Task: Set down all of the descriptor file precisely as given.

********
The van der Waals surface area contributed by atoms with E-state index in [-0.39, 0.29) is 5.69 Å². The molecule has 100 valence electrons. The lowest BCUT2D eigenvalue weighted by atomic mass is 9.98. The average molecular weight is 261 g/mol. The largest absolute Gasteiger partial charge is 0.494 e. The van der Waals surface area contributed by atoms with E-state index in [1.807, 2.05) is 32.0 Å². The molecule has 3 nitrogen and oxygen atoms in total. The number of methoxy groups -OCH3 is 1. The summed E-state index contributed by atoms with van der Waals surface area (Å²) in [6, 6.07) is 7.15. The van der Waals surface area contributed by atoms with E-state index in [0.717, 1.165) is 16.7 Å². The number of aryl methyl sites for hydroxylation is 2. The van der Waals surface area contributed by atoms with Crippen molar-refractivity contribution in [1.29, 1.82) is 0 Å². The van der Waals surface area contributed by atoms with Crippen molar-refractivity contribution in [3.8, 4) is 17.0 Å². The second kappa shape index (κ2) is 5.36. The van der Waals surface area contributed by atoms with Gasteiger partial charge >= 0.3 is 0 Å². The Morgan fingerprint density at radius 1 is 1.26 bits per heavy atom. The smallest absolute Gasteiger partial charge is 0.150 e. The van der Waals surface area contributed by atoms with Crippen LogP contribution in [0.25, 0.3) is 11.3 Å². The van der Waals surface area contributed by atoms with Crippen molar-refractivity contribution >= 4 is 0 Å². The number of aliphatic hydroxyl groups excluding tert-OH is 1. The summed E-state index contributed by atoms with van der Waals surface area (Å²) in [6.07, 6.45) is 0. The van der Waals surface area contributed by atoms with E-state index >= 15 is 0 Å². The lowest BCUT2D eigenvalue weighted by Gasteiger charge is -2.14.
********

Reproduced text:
The van der Waals surface area contributed by atoms with E-state index in [-0.39, 0.29) is 5.69 Å². The molecule has 100 valence electrons. The lowest BCUT2D eigenvalue weighted by atomic mass is 9.98. The average molecular weight is 261 g/mol. The largest absolute Gasteiger partial charge is 0.494 e. The van der Waals surface area contributed by atoms with E-state index in [1.807, 2.05) is 32.0 Å². The molecule has 3 nitrogen and oxygen atoms in total. The number of methoxy groups -OCH3 is 1. The summed E-state index contributed by atoms with van der Waals surface area (Å²) in [6, 6.07) is 7.15. The van der Waals surface area contributed by atoms with E-state index in [0.717, 1.165) is 16.7 Å². The number of aryl methyl sites for hydroxylation is 2. The van der Waals surface area contributed by atoms with Crippen molar-refractivity contribution in [1.29, 1.82) is 0 Å². The van der Waals surface area contributed by atoms with Crippen molar-refractivity contribution in [3.8, 4) is 17.0 Å². The second kappa shape index (κ2) is 5.36. The van der Waals surface area contributed by atoms with Gasteiger partial charge >= 0.3 is 0 Å². The Morgan fingerprint density at radius 1 is 1.26 bits per heavy atom. The smallest absolute Gasteiger partial charge is 0.150 e. The van der Waals surface area contributed by atoms with Crippen LogP contribution in [0.25, 0.3) is 11.3 Å². The van der Waals surface area contributed by atoms with Crippen molar-refractivity contribution >= 4 is 0 Å². The number of aliphatic hydroxyl groups excluding tert-OH is 1. The summed E-state index contributed by atoms with van der Waals surface area (Å²) in [6.07, 6.45) is 0. The van der Waals surface area contributed by atoms with E-state index >= 15 is 0 Å². The lowest BCUT2D eigenvalue weighted by Gasteiger charge is -2.14.